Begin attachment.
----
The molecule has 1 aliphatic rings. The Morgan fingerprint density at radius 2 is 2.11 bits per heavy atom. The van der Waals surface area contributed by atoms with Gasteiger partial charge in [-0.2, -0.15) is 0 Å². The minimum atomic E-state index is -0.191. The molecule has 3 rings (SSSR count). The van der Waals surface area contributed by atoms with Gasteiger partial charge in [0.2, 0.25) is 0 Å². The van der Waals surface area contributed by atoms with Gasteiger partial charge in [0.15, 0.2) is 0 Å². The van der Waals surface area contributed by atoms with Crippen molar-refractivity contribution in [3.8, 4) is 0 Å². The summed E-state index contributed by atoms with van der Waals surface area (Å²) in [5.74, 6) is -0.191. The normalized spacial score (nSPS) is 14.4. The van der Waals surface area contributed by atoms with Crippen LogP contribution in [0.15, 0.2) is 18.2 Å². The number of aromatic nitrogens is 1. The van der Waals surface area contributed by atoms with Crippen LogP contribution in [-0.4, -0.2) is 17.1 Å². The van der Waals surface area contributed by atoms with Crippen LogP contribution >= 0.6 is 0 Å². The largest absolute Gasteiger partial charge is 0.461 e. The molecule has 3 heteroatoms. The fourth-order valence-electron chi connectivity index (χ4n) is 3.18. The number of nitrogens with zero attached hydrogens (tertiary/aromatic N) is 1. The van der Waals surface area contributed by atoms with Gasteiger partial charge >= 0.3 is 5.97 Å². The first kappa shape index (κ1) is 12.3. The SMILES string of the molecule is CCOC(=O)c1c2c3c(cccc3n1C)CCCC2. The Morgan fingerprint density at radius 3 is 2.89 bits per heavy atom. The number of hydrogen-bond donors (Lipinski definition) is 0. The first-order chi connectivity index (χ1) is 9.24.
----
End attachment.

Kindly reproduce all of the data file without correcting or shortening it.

The molecule has 1 aliphatic rings. The Morgan fingerprint density at radius 2 is 2.11 bits per heavy atom. The van der Waals surface area contributed by atoms with Gasteiger partial charge in [-0.2, -0.15) is 0 Å². The minimum atomic E-state index is -0.191. The molecule has 3 rings (SSSR count). The van der Waals surface area contributed by atoms with Gasteiger partial charge in [0.2, 0.25) is 0 Å². The van der Waals surface area contributed by atoms with Gasteiger partial charge in [0.15, 0.2) is 0 Å². The van der Waals surface area contributed by atoms with Crippen molar-refractivity contribution in [3.8, 4) is 0 Å². The summed E-state index contributed by atoms with van der Waals surface area (Å²) in [5.74, 6) is -0.191. The normalized spacial score (nSPS) is 14.4. The van der Waals surface area contributed by atoms with Crippen LogP contribution in [0.15, 0.2) is 18.2 Å². The number of aromatic nitrogens is 1. The van der Waals surface area contributed by atoms with Crippen LogP contribution in [-0.4, -0.2) is 17.1 Å². The van der Waals surface area contributed by atoms with Crippen LogP contribution >= 0.6 is 0 Å². The largest absolute Gasteiger partial charge is 0.461 e. The molecule has 3 heteroatoms. The fourth-order valence-electron chi connectivity index (χ4n) is 3.18. The number of nitrogens with zero attached hydrogens (tertiary/aromatic N) is 1. The van der Waals surface area contributed by atoms with Gasteiger partial charge >= 0.3 is 5.97 Å². The first kappa shape index (κ1) is 12.3. The SMILES string of the molecule is CCOC(=O)c1c2c3c(cccc3n1C)CCCC2. The Morgan fingerprint density at radius 3 is 2.89 bits per heavy atom. The number of hydrogen-bond donors (Lipinski definition) is 0. The first-order chi connectivity index (χ1) is 9.24.